Calpain-dependent proteolysis of merlin occurs by oxidative stress in meningiomas: A novel hypothesis of tumorigenesis

Takuro Kaneko, Tetsumori Yamashima, Yasuo Tohma, Motohiro Nomura, Shinobu Imajoh-Ohmi, Takaomi C. Saido, Mitsuyoshi Nakao, Hideyuki Saya, Hiroshi Yamamoto, Junkoh Yamashita

Research output: Contribution to journalArticle

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Abstract

BACKGROUND. The purpose of this study is to indicate that oxidative stress may contribute to occurrence of meningiomas. Recently, it was reported that aside from the neurofibromatosis type 2 (NF2) gene mutations, the calpain-dependent proteolysis of the NF2 gene product, merlin might be closely related to the development of certain NF2-related tumors. Although meningiomas are well known to occur more frequently in aged persons, it still remains unknown why calpain activation occurs predominantly in them. Because the production of free radicals with aging might be one of the causes of calpain activation especially in leptomeningeal cells being devoid of blood supply, the authors examined the relations between μ-calpain activation and merlin proteolysis induced by the oxidative stress. METHODS. The authors examined 12 patient-derived sporadic meningiomas and their primary cultured cells. Malignant glioma cell line (U-251MG), which had no relation to NF2, was used as a control. They were exposed to hydrogen peroxide (H2O2) for 1 hour. After oxidative stress, they were examined by Western blot and immunofluorescence microscopic analyses. RESULTS. Despite the consistent expressions of activated μ-calpain in 11 of 12 meningioma tissues, this calpain activation completely disappeared after culture; instead the full-length merlin appeared again in 8 of 11 cases. The treatment of cultured cells with hydrogen peroxide induced both μ-calpain-dependent cleavage of merlin and reduction of an intrinsic calpain inhibitor calpastatin. Such proteolysis was significantly blocked by a specific calpain inhibitor, Z-LLal. The full-length merlin was immunocytochemically colocalized with activated μ-calpain at the plasma membrane, and, after μ-calpain activation, the fragment of merlin translocated to the perinuclear cytoplasm or into the nucleus. CONCLUSIONS. These findings suggest that oxidative stress-induced activation of μ-calpain causes proteolysis of merlin conceivably to impair cell adhesion and/or contact inhibition of meningioma cells.

Original languageEnglish
Pages (from-to)2662-2672
Number of pages11
JournalCancer
Volume92
Issue number10
DOIs
Publication statusPublished - 2001 Nov 15
Externally publishedYes

Fingerprint

Neurofibromin 2
Calpain
Meningioma
Proteolysis
Carcinogenesis
Oxidative Stress
Neurofibromatosis 2
Hydrogen Peroxide
Cultured Cells
Neurofibromatosis 2 Genes
Contact Inhibition
Cell Adhesion
Glioma
Free Radicals
Fluorescent Antibody Technique
Cytoplasm
Western Blotting

Keywords

  • Calpain
  • Meningioma
  • Merlin
  • Oxidative stress

ASJC Scopus subject areas

  • Cancer Research
  • Oncology

Cite this

Calpain-dependent proteolysis of merlin occurs by oxidative stress in meningiomas : A novel hypothesis of tumorigenesis. / Kaneko, Takuro; Yamashima, Tetsumori; Tohma, Yasuo; Nomura, Motohiro; Imajoh-Ohmi, Shinobu; Saido, Takaomi C.; Nakao, Mitsuyoshi; Saya, Hideyuki; Yamamoto, Hiroshi; Yamashita, Junkoh.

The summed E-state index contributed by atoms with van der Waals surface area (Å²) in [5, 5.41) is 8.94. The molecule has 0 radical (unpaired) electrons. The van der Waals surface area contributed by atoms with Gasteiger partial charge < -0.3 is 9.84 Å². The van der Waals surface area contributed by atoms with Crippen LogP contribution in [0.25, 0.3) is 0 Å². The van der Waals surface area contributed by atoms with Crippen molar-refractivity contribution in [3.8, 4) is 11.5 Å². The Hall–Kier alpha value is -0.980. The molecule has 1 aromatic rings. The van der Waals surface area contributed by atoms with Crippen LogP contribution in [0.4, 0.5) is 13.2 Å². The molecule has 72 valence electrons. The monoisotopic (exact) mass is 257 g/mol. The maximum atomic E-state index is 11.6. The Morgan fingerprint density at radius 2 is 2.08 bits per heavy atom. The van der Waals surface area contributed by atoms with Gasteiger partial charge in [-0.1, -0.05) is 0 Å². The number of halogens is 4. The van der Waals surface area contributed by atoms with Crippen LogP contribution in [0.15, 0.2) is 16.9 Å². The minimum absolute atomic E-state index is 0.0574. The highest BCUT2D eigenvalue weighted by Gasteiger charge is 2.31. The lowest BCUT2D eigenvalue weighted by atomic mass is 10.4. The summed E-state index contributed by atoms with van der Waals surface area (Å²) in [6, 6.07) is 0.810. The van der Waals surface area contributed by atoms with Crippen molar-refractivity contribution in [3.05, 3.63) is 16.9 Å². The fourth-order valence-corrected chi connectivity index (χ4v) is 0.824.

In: Cancer, Vol. 92, No. 10, 15.11.2001, p. 2662-2672.

Research output: Contribution to journalArticle

Kaneko, T, Yamashima, T, Tohma, Y, Nomura, M, Imajoh-Ohmi, S, Saido, TC, Nakao, M, Saya, H, Yamamoto, H & Yamashita, J 2001, 'Calpain-dependent proteolysis of merlin occurs by oxidative stress in meningiomas: A novel hypothesis of tumorigenesis', Cancer, vol. 92, no. 10, pp. 2662-2672. https://doi.org/10.1002/1097-0142(20011115)92:10<2662::AID-CNCR1620>3.0.CO;2-9
Kaneko, Takuro ; Yamashima, Tetsumori ; Tohma, Yasuo ; Nomura, Motohiro ; Imajoh-Ohmi, Shinobu ; Saido, Takaomi C. ; Nakao, Mitsuyoshi ; Saya, Hideyuki ; Yamamoto, Hiroshi ; Yamashita, Junkoh. / Calpain-dependent proteolysis of merlin occurs by oxidative stress in meningiomas : A novel hypothesis of tumorigenesis. In: Cancer. 2001 ; Vol. 92, No. 10. pp. 2662-2672.
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abstract = "BACKGROUND. The purpose of this study is to indicate that oxidative stress may contribute to occurrence of meningiomas. Recently, it was reported that aside from the neurofibromatosis type 2 (NF2) gene mutations, the calpain-dependent proteolysis of the NF2 gene product, merlin might be closely related to the development of certain NF2-related tumors. Although meningiomas are well known to occur more frequently in aged persons, it still remains unknown why calpain activation occurs predominantly in them. Because the production of free radicals with aging might be one of the causes of calpain activation especially in leptomeningeal cells being devoid of blood supply, the authors examined the relations between μ-calpain activation and merlin proteolysis induced by the oxidative stress. METHODS. The authors examined 12 patient-derived sporadic meningiomas and their primary cultured cells. Malignant glioma cell line (U-251MG), which had no relation to NF2, was used as a control. They were exposed to hydrogen peroxide (H2O2) for 1 hour. After oxidative stress, they were examined by Western blot and immunofluorescence microscopic analyses. RESULTS. Despite the consistent expressions of activated μ-calpain in 11 of 12 meningioma tissues, this calpain activation completely disappeared after culture; instead the full-length merlin appeared again in 8 of 11 cases. The treatment of cultured cells with hydrogen peroxide induced both μ-calpain-dependent cleavage of merlin and reduction of an intrinsic calpain inhibitor calpastatin. Such proteolysis was significantly blocked by a specific calpain inhibitor, Z-LLal. The full-length merlin was immunocytochemically colocalized with activated μ-calpain at the plasma membrane, and, after μ-calpain activation, the fragment of merlin translocated to the perinuclear cytoplasm or into the nucleus. CONCLUSIONS. These findings suggest that oxidative stress-induced activation of μ-calpain causes proteolysis of merlin conceivably to impair cell adhesion and/or contact inhibition of meningioma cells.",